VIII. Bakony, Balaton-Uplands

Bakony recognised by its wood covered hills, while Balaton-Uplands recall gentle slopes rising above the glistening water and interesting volcanic shapes planted with grapes and press-houses. In the villages whitewashed, adorned gables, vaulted porches catches the eyes of the visitors together with colourful stone walls emerging from beneath the crumbling mortar.
Until the mountainous regions of historic Zala and Veszprém Counties were covered with unbroken leafy woods, the houses were mainly constructed with wooden and plaster walls. Parallel to the thinning out of woods, stone became the most significant material during the 18th century. The walls built from white, yellow and grey limestone, dolomite, red sandstone and black basalt give the villages a pculiar character. Serfs and other workers used quarry stones mixed with mud. The new building material affected the structure and form of houses: trough vault, constructed from flat stones and vaulted cellars were made, which enhanced the level of wine storing. The roofing and the ceiling of dwellings with black kitchen and three or four rooms were constructed from trimmed hardwood till the mid-19th century.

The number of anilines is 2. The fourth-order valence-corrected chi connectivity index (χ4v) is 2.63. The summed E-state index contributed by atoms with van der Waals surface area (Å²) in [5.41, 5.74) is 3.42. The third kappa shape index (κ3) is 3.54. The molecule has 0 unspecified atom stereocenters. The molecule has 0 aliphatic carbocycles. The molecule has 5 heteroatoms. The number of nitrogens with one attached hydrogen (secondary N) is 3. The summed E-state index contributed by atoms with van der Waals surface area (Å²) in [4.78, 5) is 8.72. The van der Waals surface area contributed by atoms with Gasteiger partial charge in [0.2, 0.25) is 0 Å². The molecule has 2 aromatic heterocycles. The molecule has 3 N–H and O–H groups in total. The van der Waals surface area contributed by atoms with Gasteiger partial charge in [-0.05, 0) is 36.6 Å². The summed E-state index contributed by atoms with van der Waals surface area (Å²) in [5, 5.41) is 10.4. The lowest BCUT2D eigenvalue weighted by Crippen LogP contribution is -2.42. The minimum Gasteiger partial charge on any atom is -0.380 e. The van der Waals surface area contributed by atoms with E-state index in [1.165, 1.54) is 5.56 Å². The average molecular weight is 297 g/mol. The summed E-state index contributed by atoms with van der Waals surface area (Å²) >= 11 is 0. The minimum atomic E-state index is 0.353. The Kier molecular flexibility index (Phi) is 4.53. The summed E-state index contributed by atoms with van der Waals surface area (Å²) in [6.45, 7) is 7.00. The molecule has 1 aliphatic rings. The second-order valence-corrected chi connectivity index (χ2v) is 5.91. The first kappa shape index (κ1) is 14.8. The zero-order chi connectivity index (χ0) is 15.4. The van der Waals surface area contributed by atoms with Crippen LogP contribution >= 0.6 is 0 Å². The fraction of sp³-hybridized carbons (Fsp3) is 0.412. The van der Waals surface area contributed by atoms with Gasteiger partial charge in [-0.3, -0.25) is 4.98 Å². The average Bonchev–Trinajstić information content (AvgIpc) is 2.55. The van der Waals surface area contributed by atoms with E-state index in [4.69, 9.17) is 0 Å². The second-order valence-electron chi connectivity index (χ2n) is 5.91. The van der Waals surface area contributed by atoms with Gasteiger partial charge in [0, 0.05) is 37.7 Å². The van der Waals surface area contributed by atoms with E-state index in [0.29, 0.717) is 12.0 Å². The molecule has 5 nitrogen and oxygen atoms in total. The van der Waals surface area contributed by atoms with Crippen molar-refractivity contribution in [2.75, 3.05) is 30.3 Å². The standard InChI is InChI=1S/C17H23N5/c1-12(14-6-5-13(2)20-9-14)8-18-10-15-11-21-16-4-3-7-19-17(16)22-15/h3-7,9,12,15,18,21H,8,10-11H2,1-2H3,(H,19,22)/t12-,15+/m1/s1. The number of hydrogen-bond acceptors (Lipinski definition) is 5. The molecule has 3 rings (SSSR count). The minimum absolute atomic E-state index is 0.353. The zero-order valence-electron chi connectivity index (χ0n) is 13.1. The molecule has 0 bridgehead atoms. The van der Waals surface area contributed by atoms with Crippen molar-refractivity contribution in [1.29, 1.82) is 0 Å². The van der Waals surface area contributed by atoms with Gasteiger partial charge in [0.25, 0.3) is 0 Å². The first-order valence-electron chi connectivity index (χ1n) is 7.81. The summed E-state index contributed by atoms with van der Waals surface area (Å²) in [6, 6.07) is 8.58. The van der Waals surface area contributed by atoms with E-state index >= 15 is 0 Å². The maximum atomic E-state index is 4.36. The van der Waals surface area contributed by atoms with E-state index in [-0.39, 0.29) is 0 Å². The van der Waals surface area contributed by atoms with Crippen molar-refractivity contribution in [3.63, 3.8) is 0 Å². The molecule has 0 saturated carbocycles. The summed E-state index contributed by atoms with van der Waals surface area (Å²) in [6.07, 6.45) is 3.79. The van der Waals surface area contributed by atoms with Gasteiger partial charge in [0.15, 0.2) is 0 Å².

Sources of living in the Balaton-Uplands were wine and fishing (by the shore). In the Bakony area, it was animal husbandry and forest crafts (carving, lime-burning, potash cooking) were the main. Small amount of grain grew on the poor soil, so the population actively bartered with the inhabitants of the flat country. The wines of the area also reached Western-Hungary and Styria.
Due to sieges of fortresses, most of the villages were destroyed in the 16th-17th centuries. In conjuction with this the population also decreased. In the 18th century the new owners spoke in Hungarian, both German and Slovakian settlers. Besides the dominance of church and secular lands, poorer layers of the gentry coloured the society. During the Turkish occupation most of the people converted to Protestantism, however, at the end of the 18th century, Catholics prevailed thanks to settlers, farm labourers and shepherds. Protestantism was preserved by the descendants of the gentry. Lutherans also lived in the neighbourhood of Kõvágóörs.

The settlement patterns were characterised by villages by roads in the Middle Ages. From the 19th century, due to narrow fields, irregular sites and the system of common yards appeared, while in the new villages regular yards were characteristic. The regional unit represents the different kinds of stone architecture with dwellings, public and ecclesiastical buildings.